Virtue is pretty simple in this other world: duty to the state, civic participation in all its manifestations; abidance to the truth; avoidance of sin as defined mostly by avoidance of overindulgence, as in too much money, talk, drink, sex, food, and sleep; financial and social loyalty to children and friends; and unceasing cultivation of mind and body. Public secular shame, not private religious guilt, is the goad that keeps us on track.
Absent is the modern notion of victimization in which any character lapse is automatically attributable to some past childhood, parental, gender, racial, or class infliction. Usually you screw up because you were weak, or selfish, or stupid, and if you don’t make amends, it was due to an innate character flaw rather than momentary weakness.
And most importantly, there is no myth that human nature is malleable, and radically changed by money and education. Thus there exists on the other side of this modernist door, in this enticing garden, our old now taboo words like lazy, stupid, traitor, cowardly, no-good, disgraceful, shameful, etc., and an expectation that when a society is given too much money, leisure, and affluence, people will usually do all sorts of ludicrous things, being people after all—perhaps in our own time like watching Anna Nicole Smith Fox News Alerts, complaining that Wal-Mart has run out of motorized shopping carts as you devour Big Macs (I saw just that two days ago), and spending $10,000 on batteries and hydraulic lifters for your car while not investing $200 a month for catastrophic health insurance plan.
Then you put down the poems of Catullus or Homer’s Iliad and get sucked back through the keyhole into our modern world, in which there is a veneer, a falsity really, that coats almost everything we do, sometimes for good reasons, more often for the bad. So it is a fine thing to read a little Greek and Latin each evening to remind us that the modernist mindset is antithetical to almost everything that preceded it, and mostly a human reaction to a novel generation of once unimaginable and now unlimited choices, appetites, and opportunities.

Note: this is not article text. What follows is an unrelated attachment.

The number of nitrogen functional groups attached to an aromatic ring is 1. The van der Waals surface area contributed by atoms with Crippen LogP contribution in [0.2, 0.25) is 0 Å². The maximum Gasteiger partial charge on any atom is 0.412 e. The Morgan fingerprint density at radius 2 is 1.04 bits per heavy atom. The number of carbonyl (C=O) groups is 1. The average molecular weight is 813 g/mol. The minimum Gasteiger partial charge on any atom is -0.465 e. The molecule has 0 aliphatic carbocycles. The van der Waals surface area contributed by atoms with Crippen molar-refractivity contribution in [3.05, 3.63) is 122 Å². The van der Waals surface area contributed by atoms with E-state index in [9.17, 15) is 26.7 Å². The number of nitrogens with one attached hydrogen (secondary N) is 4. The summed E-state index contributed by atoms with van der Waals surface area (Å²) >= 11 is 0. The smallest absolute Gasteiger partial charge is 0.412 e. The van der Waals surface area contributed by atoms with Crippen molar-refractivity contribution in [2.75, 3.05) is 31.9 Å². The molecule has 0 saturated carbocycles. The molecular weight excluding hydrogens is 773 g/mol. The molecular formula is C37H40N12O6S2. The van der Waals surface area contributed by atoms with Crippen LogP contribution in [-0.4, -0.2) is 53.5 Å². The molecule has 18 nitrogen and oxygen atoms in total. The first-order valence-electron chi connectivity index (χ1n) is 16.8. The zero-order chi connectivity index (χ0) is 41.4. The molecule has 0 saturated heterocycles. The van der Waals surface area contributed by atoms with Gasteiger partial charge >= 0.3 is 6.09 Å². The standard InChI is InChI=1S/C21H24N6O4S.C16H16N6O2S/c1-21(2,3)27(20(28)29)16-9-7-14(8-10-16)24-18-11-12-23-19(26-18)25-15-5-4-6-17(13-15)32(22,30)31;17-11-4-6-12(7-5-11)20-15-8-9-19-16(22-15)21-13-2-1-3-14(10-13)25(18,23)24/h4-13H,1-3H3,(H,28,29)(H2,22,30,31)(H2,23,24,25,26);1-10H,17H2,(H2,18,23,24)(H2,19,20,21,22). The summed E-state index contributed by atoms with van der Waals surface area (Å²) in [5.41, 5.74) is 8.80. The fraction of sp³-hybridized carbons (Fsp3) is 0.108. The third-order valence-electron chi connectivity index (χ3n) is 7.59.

A Winning Campaign?
In today’s divided red/blue state America at war in Iraq, it is hard to imagine that there is much of a pubic consensus on anything. But, in fact, there are a lot of things upon which most Americans agree—and would like done from any future President.
First is fiscal sanity. For most Americans piling up debt is as much an emotional and spiritual crisis as it is an economic one. An indebted America makes all of us feel collectively lousy—weak, dependent, and self-indulgent. Who likes to be lectured by the Chinese, Germans, or Japanese that we are spendthrifts? Tax cuts are great and really did bring in more gross revenue, but who cares if we still spent far more than we took in? The first four years of this administration did more to discredit the sound policy of tax cuts that any other: had they just kept spending rises to the level of inflation, the ensuing surpluses would have proved that budgets can be balanced through the stimulation of less taxation.
The public also doesn’t want any more lectures about the hidden benefits in massive trade deficits. We don’t believe anymore that a dollar-rich, but import-dependent and rival China is as vulnerable as we would be in a future financial war.